tecznotes

Michal Migurski's notebook, listening post, and soapbox. Subscribe to this blog. Check out the rest of my site as well.

Aug 29, 2004 7:25pm

reinventing a party

How To Reinvent The G.O.P. (New York Times, reg. required, blah blah blah) is a fascinating read, especially during the current national convention in New York.

Gripes about the party's socially-retarded platform aside, it's interesting to read some background about the core beliefs of the republican party, and to try to understand what it is that George W. Bush was sent to Washington to accomplish. I don't agree that he's worthy of reelection, but I do believe that the underlying Republican position is one that is morally defensible.

In an Interview with Bill Moyers, Lou Dobbs summarizes well the one thing that I'd like to hear during one of these rah-rah conventions (from the delegates inside, or the protesters outside):

I want to hear one of these candidates sharply and clearly say this country is about the people who live in it.

One week into writing this thing, and I've already broken my rule about politics.

Aug 26, 2004 4:07pm

a cloud of black ink

This New York Times opinion piece was as notable for its source, as its content: Hiding the Truth in a Cloud of Black Ink.

...But too often, Congress and the American people lack the best information - in the form of declassified intelligence and national security materials - to ensure that the job is done right.

The authors of this article are Trent "all these problems over all these years" Lott [open secrets, wikipedia] and Ron Wyden [open secrets, wikipedia].

Lott and Wyden propose the creation of an independent national security classification board, which would oversee the national security classification system, set and review standards used to classify information, and review classification decisions. There's a small gotcha at the end, regarding the status of information that is "born classified", but overall it shows tremendous respect for the value of reliable, accessible data for the healthy functioning of a free and open society.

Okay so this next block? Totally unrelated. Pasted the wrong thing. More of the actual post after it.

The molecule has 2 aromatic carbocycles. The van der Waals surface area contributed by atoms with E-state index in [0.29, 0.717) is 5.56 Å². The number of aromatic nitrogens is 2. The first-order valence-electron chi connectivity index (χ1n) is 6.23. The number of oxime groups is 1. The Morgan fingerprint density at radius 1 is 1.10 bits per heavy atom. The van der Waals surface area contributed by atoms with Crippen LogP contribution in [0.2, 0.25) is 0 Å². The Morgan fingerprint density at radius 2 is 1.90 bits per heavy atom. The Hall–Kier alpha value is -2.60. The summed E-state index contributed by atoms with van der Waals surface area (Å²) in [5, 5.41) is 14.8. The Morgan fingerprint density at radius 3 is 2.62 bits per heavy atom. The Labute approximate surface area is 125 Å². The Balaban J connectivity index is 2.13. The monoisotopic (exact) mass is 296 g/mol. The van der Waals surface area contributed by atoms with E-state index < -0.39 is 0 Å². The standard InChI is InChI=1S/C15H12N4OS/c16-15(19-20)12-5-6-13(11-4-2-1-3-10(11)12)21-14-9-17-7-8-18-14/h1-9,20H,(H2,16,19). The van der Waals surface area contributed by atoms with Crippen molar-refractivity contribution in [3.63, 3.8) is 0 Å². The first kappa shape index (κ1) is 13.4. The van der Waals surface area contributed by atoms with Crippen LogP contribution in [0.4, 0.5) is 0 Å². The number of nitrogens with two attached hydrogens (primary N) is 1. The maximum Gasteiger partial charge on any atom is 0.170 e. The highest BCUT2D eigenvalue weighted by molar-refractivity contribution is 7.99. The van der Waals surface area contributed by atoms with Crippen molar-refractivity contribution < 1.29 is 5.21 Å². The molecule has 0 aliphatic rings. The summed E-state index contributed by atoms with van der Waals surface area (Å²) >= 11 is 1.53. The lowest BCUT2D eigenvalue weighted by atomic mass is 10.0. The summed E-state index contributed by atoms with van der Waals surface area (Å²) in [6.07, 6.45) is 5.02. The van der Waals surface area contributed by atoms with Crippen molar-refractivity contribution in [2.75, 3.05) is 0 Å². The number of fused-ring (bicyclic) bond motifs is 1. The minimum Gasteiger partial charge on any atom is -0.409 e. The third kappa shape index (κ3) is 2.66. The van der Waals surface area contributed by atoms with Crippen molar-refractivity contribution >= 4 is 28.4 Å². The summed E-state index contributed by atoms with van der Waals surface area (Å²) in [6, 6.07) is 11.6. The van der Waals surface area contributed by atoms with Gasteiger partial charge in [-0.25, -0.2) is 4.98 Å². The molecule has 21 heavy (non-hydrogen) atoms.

The article's title reminded me of another possible cloud of black ink: the meaningless haze of an information surplus, where so much data is being released that it becomes impossible for the average citizen to form a clear mental model of what's going on. As I've been researching Open Secrets, it has struck me that much valuable information becomes lost in the flood of government disclosure. Normally, the task of comprehending, digesting and reporting this information falls to journalists, but the advent of a 24-hour news cycle and reliance on press releases to fill in details appears to have made it more difficult to derive specific, meaningful knowledge or understanding from the facts made available.

Open Secrets (bless their hearts) strives to process these facts so that they can be presented in a concise, readable format: the site features pages and tables of top campaign donors, lists of lobbying firms, campaign contributions broken down by party, industry, and channel. Everything is derived from FEC filings, and can be traced and fact-checked.

The information provided lacks a higher-order: it's possible to find facts, but difficult to compare them. It's easy to match funds to legislators, parties or congressional committees, but difficult to relate these facts to contextual information. Open Secrets is sorely missing is a visual component.